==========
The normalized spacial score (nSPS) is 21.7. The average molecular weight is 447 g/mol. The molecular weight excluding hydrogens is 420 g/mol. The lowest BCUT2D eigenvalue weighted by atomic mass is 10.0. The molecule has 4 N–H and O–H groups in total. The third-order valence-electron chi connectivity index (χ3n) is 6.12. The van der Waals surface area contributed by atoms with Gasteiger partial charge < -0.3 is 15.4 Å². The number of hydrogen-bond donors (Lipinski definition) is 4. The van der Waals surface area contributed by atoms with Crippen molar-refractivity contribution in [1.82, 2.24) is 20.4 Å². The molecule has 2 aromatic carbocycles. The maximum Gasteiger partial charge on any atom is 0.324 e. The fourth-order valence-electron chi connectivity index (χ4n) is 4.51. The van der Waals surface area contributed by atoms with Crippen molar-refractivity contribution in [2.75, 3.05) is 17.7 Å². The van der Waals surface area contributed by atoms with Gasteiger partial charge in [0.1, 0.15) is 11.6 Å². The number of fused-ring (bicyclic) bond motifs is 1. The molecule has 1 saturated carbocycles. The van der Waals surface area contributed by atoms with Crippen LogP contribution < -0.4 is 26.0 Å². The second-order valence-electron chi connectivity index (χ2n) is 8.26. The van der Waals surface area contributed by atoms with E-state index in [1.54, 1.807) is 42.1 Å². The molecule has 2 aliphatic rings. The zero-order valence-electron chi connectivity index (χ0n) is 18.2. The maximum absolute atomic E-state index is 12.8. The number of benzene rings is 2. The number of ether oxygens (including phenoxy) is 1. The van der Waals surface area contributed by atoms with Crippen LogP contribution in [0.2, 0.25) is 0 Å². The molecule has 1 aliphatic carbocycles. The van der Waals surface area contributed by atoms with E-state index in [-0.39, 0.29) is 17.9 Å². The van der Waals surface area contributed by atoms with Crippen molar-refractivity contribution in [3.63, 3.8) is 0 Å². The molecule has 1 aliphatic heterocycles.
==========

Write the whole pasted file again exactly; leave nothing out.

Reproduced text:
The normalized spacial score (nSPS) is 21.7. The average molecular weight is 447 g/mol. The molecular weight excluding hydrogens is 420 g/mol. The lowest BCUT2D eigenvalue weighted by atomic mass is 10.0. The molecule has 4 N–H and O–H groups in total. The third-order valence-electron chi connectivity index (χ3n) is 6.12. The van der Waals surface area contributed by atoms with Gasteiger partial charge < -0.3 is 15.4 Å². The number of hydrogen-bond donors (Lipinski definition) is 4. The van der Waals surface area contributed by atoms with Crippen molar-refractivity contribution in [1.82, 2.24) is 20.4 Å². The molecule has 2 aromatic carbocycles. The maximum Gasteiger partial charge on any atom is 0.324 e. The fourth-order valence-electron chi connectivity index (χ4n) is 4.51. The van der Waals surface area contributed by atoms with Crippen molar-refractivity contribution in [2.75, 3.05) is 17.7 Å². The van der Waals surface area contributed by atoms with Gasteiger partial charge in [0.1, 0.15) is 11.6 Å². The number of fused-ring (bicyclic) bond motifs is 1. The molecule has 1 saturated carbocycles. The van der Waals surface area contributed by atoms with Crippen LogP contribution < -0.4 is 26.0 Å². The second-order valence-electron chi connectivity index (χ2n) is 8.26. The van der Waals surface area contributed by atoms with E-state index in [1.54, 1.807) is 42.1 Å². The molecule has 2 aliphatic rings. The zero-order valence-electron chi connectivity index (χ0n) is 18.2. The maximum absolute atomic E-state index is 12.8. The number of benzene rings is 2. The number of ether oxygens (including phenoxy) is 1. The van der Waals surface area contributed by atoms with Crippen LogP contribution in [0.2, 0.25) is 0 Å². The molecule has 1 aliphatic carbocycles. The van der Waals surface area contributed by atoms with E-state index in [-0.39, 0.29) is 17.9 Å². The van der Waals surface area contributed by atoms with Crippen molar-refractivity contribution in [3.63, 3.8) is 0 Å². The molecule has 1 aliphatic heterocycles.